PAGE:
Fighter Ace

Much has been written on Sailor Malan as a Fighter Ace, his rules for combat and his command of 74 Squadron during the Battle of Britain which played such a pivot role in winning the Battle (see ‘Ten of my rules for air fighting’ – Sailor Malan) .  His combat record, promotions and decorations alone are simply astonishing.

He first took part in evacuation of Dunkirk.  During this battle he first exhibited his fearless and implacable fighting spirit. To demonstrate his nature, in one incident he was able to coolly change the light bulb in his gunsight while in combat and then quickly return to the fray.

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Sailor Malan’s gun camera showing the destruction of German Heinkel He 111 over Dunkirk

When the Battle of Britain begun, 74 Squadron (known as ‘The Tigers’) was to take the full heat of the battle in what was known as ‘hell’s corner’ over Kent, the squadron was eventually based at the now famous ‘Biggin Hill’ aerodrome in the thick of the battle.

Sailor Malan was given command of 74 Squadron, with the rank of Acting Squadron Leader at the height of the Battle of Britain on 8th August, 1940. Three days later the Squadron was in battle. The day became, for ever, “Sailor’s August the Eleventh”. The order was received at twenty minutes past seven to intercept a hostile raid approaching Dover. Little did the squadron know that they would participate in four seperate air battles that day. When the Squadron, weary, sweaty and oily, finally returned to base after the fourth sortie, they had downed an astounding 38 enemy aircraft.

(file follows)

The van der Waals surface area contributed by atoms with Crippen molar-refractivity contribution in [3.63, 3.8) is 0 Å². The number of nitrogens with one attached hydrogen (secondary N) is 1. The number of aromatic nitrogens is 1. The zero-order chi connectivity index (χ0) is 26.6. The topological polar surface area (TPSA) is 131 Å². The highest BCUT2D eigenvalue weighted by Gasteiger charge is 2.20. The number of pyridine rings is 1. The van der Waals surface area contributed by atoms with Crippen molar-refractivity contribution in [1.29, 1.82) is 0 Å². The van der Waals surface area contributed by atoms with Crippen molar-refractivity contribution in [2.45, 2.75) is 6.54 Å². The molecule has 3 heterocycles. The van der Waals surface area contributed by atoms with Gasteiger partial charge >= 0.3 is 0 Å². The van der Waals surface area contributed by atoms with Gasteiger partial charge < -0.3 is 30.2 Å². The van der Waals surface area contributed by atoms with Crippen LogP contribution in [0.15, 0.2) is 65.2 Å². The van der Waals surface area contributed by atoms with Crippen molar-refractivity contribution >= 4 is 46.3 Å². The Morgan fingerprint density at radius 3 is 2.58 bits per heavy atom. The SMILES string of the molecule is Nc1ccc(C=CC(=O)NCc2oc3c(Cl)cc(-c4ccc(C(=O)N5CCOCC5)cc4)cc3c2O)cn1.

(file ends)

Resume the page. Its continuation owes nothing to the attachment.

Sailor Malan said later, in one of his masterly understatements: “Thus ended a very successful morning of combat”. For the first day of action under his command it was successful even by 74 Squadron standards.

Sailor Malan also worked on public relations to keep the British morale high.  Here is a rare radio interview (follow Observation post link Sailor Malan – “in his own words”)

By D Day (i.e. Operation Overlord, the liberation of France and subsequently Western Europe), Sailor Malan was in command of 145 (Free French) Fighter Wing and was himself leading a section of the wing over the beaches during the landings in Normandy.

In all Sailor Malan scored 27 enemy aircraft kills, seven shared destroyed, three probably destroyed and 16 damaged. He was to receive the Distinguished Service Order decoration – not once, but twice and well as the Distinguished Flying Cross decoration, again not once – but twice.  The Citations for the DSO’s and DFC’s say everything about his combat prowess: